Cabinet Approves Some Covid Measures, While Disagreements Persist

sraeli Prime Minister Naftali Bennett leads a cabinet meeting with Foreign Minister Yair Lapid at his right. (Emil Salman/POOL)

Amid widespread controversy and confusion, the Israeli Cabinet sought to update some of its coronavirus policies on Sunday, approving the following measures:

  • The requirement to undergo a coronavirus test upon entering Israel will be extended until Monday, 7 February 2022.
  • [Air]crew personnel entering Israel from a country, from which departure is not restricted, even if they were in that country for less than 12 hours and did not leave the airport, will be required to undergo weekly tests.

The above decisions will take effect at midnight between Monday and Tuesday, 10-11 January, pending approval by the Knesset Constitution, Law and Justice Committee.

  • The restriction on activity at the airport will be extended to Monday, 7 February.

This decision will take effect immediately, pending approval by the Knesset Economics Committee.

  • Use of technological monitoring of those entering Israel (via the Haskamon app) will be extended until Wednesday (9 February).

This decision will take effect immediately, pending approval by the Knesset Constitution, Law and Justice Committee.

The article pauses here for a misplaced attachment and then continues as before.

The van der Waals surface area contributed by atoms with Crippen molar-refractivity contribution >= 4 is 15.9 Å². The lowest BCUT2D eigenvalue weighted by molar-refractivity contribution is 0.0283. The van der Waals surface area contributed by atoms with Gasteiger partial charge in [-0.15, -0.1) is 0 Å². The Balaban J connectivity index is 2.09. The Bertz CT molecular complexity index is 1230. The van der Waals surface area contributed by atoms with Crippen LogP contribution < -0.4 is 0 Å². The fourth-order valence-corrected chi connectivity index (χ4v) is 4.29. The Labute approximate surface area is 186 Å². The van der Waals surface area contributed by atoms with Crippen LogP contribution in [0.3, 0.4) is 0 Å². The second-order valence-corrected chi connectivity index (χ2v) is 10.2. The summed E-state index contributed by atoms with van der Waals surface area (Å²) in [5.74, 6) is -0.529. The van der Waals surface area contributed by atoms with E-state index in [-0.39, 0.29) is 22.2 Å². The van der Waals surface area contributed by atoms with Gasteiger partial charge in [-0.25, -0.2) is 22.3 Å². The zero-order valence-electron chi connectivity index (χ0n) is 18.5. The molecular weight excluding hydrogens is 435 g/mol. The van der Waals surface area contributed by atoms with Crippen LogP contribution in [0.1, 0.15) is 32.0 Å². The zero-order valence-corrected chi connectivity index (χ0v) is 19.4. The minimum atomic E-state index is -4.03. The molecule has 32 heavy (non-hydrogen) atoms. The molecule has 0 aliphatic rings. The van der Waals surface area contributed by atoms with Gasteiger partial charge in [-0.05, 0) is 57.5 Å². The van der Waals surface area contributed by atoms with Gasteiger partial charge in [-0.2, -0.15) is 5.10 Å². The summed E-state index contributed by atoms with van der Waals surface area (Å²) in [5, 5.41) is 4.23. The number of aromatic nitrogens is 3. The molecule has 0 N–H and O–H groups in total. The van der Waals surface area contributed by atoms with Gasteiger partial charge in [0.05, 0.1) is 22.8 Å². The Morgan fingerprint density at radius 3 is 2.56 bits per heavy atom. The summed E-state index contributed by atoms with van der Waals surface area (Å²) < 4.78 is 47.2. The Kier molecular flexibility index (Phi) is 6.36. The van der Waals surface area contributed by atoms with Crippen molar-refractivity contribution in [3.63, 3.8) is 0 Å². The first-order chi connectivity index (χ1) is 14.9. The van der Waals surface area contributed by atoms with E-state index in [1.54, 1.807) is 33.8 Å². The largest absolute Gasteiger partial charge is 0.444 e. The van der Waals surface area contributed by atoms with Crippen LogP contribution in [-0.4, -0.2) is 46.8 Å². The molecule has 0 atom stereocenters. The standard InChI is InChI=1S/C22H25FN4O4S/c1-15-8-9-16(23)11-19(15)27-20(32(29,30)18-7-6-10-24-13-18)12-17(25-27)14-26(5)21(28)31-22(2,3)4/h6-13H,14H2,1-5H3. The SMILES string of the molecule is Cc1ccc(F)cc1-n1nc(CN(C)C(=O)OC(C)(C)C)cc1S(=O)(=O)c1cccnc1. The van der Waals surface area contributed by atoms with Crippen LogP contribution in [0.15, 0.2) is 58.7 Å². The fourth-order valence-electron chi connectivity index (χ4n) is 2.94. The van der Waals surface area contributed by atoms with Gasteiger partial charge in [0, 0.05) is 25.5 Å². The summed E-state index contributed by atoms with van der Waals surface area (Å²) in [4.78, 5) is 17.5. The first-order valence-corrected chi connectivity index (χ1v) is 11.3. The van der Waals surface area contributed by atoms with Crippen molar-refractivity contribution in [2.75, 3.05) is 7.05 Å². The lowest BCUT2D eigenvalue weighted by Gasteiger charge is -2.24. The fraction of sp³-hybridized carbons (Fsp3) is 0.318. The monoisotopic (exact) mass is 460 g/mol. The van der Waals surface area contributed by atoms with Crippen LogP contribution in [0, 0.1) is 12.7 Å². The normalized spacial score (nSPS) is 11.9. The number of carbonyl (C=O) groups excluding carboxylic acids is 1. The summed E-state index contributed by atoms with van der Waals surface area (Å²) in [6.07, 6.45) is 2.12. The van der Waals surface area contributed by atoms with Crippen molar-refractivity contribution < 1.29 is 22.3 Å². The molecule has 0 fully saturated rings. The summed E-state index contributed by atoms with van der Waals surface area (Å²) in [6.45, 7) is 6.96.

However, a decision on whether to continue the Green Pass regulations was deferred to a telephone vote, probably later in the week.

The Green Pass — which shows proof of up-to-date vaccination or recovery from COVID-19 — at malls remains a matter of dispute among the ministers.

Some ministers oppose keeping the measure in place, in part due to its negative impact on businesses, while others believe it should remain in force for health reasons and to encourage vaccination.

Overall, Sunday’s cabinet meeting was marked by sharp disagreements over how to approach the fifth COVID wave as Omicron spreads around the country and new daily cases soar, The Times of Israel said.

The ministers are aware of public unease with their handling of the crisis. According to Ynet, Agriculture Minister Oded Forer suggested during the meeting that there is widespread “public distrust” in the government, and Welfare Minister Meir Cohen said “the public is not with us and there is a lot of confusion.”